--
The analyst has decided that vacation and course run are
both kinds of instructor outage (instructor not available)
[source, ocl]
----
inv -- for every CourseRun, its instructor’s qualifications must include the course
context CourseRun
inv -- for every course, its instructor’s qualifications must include the course
inv: instructor.qualifications->includes(course)
inv: instructor.qualifications->includes(Course)
----
[.impact]
......@@ -354,11 +352,11 @@ image::analysis-process.png[width=400px,align=right]
[.notes]
--
* Existing procedures, standards documents, software, and user-manuals: where these do exist, they should be consulted. But keep in mind that procedures as written often do not reflect the actual operations. User-manuals for existing systems are a rich source of information. They act as a key input to * reverse-engineering an abstract model of a system; and therefore, of a business.
* Observation and interviews: actual observation of procedures at work, combined with interviews with the persons involved in these procedures. Techniques such as CRC cards can be very effective at eliciting information on as-is processes.
* Existing relational or E-R models: these provide a quick start on the terminology and some of the candidate object types in the business. However, due to the mores or normalization and the exclusive focus on stored data, these models can often be considerably simplified to build a type model. Where used, triggers and stored procedures often encode many business rules.
* Existing batch-mode systems: often those late-night Cobol batch jobs encode critical sets of business rules. Many of these rules can be captured as time-dependent static invariants on the type model (the batch-job cuts in to make sure no objects will be in violation of these invariants, come sunrise) or as effect invariants, of the form “any time this thing has changed, that other thing must be triggered”.
* Feedback from prototypes, scenarios, models: as always, any “live” media pro- vides very valuable feedback and validation of models being built. For example, storyboards, prototypes of UI screens, CRC-card based scenarios, and model walkthroughs, can all be used.
* Existing procedures, standards documents, software, and user-manuals: where these do exist, they should be consulted. But keep in mind that procedures as written often do not reflect the actual operations. User-manuals for existing systems are a rich source of information. They act as a key input to * reverse-engineering an abstract model of a system; and therefore, of a business.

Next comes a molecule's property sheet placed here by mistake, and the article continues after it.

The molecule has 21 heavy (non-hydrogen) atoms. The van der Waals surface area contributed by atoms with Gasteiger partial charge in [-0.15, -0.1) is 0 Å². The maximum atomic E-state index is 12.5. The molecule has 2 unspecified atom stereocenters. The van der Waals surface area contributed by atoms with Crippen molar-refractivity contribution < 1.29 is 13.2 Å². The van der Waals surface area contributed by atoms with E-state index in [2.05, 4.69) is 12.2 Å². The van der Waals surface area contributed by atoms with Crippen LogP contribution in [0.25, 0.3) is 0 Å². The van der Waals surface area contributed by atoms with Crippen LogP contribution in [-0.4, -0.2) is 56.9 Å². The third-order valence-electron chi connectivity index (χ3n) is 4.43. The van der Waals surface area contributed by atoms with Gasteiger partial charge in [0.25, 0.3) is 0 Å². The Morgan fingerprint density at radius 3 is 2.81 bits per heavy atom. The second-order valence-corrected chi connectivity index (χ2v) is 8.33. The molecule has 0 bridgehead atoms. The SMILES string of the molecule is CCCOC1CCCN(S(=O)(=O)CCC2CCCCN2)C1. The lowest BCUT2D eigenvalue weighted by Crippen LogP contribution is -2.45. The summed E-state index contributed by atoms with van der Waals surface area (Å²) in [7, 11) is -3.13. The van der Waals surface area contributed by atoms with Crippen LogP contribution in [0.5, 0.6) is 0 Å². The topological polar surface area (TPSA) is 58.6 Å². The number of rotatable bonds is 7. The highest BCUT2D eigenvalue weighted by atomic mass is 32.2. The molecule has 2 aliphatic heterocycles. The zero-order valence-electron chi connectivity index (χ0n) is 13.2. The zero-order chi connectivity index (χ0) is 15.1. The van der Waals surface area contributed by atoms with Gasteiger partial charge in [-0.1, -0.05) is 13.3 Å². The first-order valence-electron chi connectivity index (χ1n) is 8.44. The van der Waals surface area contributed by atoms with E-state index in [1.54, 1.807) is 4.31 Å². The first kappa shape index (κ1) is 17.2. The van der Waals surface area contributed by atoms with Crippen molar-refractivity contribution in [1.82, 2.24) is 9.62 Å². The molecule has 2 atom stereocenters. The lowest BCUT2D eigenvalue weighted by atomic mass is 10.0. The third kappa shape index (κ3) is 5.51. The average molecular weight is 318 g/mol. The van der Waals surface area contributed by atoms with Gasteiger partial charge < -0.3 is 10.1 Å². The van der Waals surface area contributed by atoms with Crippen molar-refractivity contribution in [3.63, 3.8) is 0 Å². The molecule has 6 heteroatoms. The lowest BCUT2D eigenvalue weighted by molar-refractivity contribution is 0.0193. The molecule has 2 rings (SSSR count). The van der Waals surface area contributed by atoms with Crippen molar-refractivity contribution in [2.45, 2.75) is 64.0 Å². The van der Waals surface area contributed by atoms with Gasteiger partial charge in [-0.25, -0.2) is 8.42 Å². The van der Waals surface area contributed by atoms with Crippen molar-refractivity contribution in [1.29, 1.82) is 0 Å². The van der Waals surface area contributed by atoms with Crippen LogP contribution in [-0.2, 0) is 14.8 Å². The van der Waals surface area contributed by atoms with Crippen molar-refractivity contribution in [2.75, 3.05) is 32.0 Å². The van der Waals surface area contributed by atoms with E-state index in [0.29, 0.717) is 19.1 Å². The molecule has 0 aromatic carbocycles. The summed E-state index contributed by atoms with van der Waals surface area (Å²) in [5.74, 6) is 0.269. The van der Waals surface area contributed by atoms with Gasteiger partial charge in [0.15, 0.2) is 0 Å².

* Observation and interviews: actual observation of procedures at work, combined with interviews with the persons involved in these procedures. Techniques such as CRC cards can be very effective at eliciting information on as-is processes.
* Existing relational or E-R models: these provide a quick start on the terminology and some of the candidate object types in the business. However, due to the mores or normalization and the exclusive focus on stored data, these models can often be considerably simplified to build a type model. Where used, triggers and stored procedures often encode many business rules.
* Existing batch-mode systems: often those late-night Cobol batch jobs encode critical sets of business rules. Many of these rules can be captured as time-dependent static invariants on the type model (the batch-job cuts in to make sure no objects will be in violation of these invariants, come sunrise) or as effect invariants, of the form “any time this thing has changed, that other thing must be triggered”.
* Feedback from prototypes, scenarios, models: as always, any “live” media pro- vides very valuable feedback and validation of models being built. For example, storyboards, prototypes of UI screens, CRC-card based scenarios, and model walkthroughs, can all be used.
--
== Common Candidates
......@@ -375,7 +373,7 @@ image::analysis-process.png[width=400px,align=right]
* For each conceptual class identified previously, ask the following questions:
. What do you do?
. Whom do you deal with?
* Every time a new verb appears, a new action type is identified.
* Every time a new verb appears, a new action type is identified.
== Relating Action Types and Classes
......@@ -411,7 +409,7 @@ image::analysis-process.png[width=400px,align=right]
[.notes]
--
After establishing classes based on the concepts of use case scenarios, we examine the actions to discover new attributes
After establishing classes based on the concepts of use case scenarios, we examine the actions to discover new attributes
--
== Identify Datatypes
......